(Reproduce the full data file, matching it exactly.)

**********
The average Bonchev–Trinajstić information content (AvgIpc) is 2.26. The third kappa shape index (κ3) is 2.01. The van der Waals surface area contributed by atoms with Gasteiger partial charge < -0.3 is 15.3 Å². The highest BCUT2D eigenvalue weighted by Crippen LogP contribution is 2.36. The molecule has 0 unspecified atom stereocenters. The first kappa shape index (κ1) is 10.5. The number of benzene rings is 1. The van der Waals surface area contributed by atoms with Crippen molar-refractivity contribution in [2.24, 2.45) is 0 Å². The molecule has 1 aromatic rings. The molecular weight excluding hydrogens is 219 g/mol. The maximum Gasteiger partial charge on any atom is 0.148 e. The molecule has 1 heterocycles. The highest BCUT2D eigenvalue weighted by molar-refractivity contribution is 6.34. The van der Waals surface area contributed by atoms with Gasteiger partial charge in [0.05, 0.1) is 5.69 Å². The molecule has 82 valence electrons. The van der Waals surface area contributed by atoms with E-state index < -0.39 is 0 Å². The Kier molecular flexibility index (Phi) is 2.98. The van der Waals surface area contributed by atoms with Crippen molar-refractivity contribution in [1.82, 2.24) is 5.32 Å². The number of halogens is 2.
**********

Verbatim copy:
The average Bonchev–Trinajstić information content (AvgIpc) is 2.26. The third kappa shape index (κ3) is 2.01. The van der Waals surface area contributed by atoms with Gasteiger partial charge < -0.3 is 15.3 Å². The highest BCUT2D eigenvalue weighted by Crippen LogP contribution is 2.36. The molecule has 0 unspecified atom stereocenters. The first kappa shape index (κ1) is 10.5. The number of benzene rings is 1. The van der Waals surface area contributed by atoms with Crippen molar-refractivity contribution in [2.24, 2.45) is 0 Å². The molecule has 1 aromatic rings. The molecular weight excluding hydrogens is 219 g/mol. The maximum Gasteiger partial charge on any atom is 0.148 e. The molecule has 1 heterocycles. The highest BCUT2D eigenvalue weighted by molar-refractivity contribution is 6.34. The van der Waals surface area contributed by atoms with Gasteiger partial charge in [0.05, 0.1) is 5.69 Å². The molecule has 82 valence electrons. The van der Waals surface area contributed by atoms with E-state index < -0.39 is 0 Å². The Kier molecular flexibility index (Phi) is 2.98. The van der Waals surface area contributed by atoms with Crippen molar-refractivity contribution in [1.82, 2.24) is 5.32 Å². The number of halogens is 2.